The government is yet to present the necessary legislation to parliament and is undoubtedly delaying the establishment of the CMCC until after the local elections. The UPFA is concerned about a backlash in the poll for the Colombo council. The majority of the city’s 395,000 voters are shanty dwellers and other low-income families.

Likewise, the government has delayed most of its planned mass evictions, which were first announced in May 2010. So far the Urban Development Authority (UDA) has evicted about 150 families and demolished some 15 shops. In doing so, it has deployed police and armed soldiers to suppress the angry opposition of residents. The UDA has given notice to families in 2,500 houses in Slave Island and Wanathamulla, and along the Blumenthal-Kolonnawa railway line.

In a separate move, the government removed 6,000 street hawkers from Colombo as part of its plans to beautify the city centre. Only 1,000 have been given another location to sell their goods and then after several protests.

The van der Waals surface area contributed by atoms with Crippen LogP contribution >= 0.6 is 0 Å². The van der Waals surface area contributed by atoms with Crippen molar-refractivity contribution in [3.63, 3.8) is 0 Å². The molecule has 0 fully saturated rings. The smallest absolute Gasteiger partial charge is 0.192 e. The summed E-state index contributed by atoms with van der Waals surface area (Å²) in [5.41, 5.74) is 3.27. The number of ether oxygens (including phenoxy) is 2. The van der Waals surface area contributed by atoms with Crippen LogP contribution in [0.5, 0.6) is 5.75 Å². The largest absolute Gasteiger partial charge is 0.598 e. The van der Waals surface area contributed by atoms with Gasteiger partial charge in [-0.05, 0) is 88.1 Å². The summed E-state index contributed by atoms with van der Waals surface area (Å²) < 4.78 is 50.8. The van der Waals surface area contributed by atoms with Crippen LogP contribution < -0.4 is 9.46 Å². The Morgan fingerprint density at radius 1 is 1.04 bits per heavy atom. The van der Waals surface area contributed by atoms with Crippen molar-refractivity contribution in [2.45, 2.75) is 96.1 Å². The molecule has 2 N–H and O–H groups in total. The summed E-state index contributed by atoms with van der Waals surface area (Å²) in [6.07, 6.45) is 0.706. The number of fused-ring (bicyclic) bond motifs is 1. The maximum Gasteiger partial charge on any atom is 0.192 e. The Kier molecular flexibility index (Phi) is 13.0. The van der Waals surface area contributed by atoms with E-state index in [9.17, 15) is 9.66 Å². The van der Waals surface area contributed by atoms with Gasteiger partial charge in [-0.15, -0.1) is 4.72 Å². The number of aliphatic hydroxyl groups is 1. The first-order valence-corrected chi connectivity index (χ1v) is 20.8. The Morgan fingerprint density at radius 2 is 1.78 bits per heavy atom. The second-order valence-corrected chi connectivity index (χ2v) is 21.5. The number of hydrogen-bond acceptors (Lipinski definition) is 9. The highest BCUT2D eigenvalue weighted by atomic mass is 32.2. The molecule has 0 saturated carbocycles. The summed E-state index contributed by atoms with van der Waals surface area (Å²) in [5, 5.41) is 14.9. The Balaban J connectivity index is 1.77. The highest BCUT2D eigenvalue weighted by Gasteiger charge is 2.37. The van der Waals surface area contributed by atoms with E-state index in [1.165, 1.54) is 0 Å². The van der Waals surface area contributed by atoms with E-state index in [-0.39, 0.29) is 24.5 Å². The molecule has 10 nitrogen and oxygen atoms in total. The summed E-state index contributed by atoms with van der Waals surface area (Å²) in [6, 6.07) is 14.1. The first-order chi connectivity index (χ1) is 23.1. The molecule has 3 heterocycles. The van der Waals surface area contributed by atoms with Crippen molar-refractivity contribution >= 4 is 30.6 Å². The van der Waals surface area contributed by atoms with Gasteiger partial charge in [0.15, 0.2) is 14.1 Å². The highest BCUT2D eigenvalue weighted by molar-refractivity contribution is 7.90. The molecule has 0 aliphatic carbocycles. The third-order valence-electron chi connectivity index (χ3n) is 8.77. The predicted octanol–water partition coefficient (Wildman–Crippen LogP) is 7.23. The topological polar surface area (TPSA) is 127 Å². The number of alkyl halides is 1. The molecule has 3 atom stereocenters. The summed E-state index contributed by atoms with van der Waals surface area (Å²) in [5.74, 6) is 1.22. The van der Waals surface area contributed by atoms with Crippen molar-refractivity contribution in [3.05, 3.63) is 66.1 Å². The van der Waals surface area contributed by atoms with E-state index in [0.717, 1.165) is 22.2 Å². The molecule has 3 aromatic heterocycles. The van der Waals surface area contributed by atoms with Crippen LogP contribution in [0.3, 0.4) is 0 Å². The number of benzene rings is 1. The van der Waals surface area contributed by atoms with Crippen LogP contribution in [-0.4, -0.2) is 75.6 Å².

On August 30, just one week after nominations for the election, the Ceylon Petroleum Corporation obtained a court order to remove 30 families from Blumenthal, but has not yet executed it. After the poll, the government will undoubtedly dramatically accelerate the evictions.

The UPFA’s candidate for Colombo mayor, Milinda Moragoda, underscores the pro-business orientation of these plans. Moragoda, a former cabinet minister, is a member of the island’s wealthy elite. He was the founding chairman of the family-owned Mercantile Merchant Bank, which has extensive commercial interests in financial services, business logistics and property development and ties with various multi-national companies. By selecting him, the government is making a deliberate appeal to big business and layers of the middle classes.

Moragoda has desperately evaded questions about the evictions, falsely telling voters that the government has no plans to move shanty dwellers out of Colombo and promising to “rebuild houses there [in the same lands] or in the immediate environment.” At the same time, he has pledged to the corporate elite that he would make Colombo “friendlier for the business investors” and an “economic hub”.

Moragoda is also promising improved sanitation and more recreation facilities for youth. Under the Rajapakse government, youth unemployment is hovering at around 18 percent. Far from spending more money on essential services and infrastructure, it has cut allocations to local government bodies as part of its efforts to meet the International Monetary Fund’s demands for a major reduction in the budget deficit.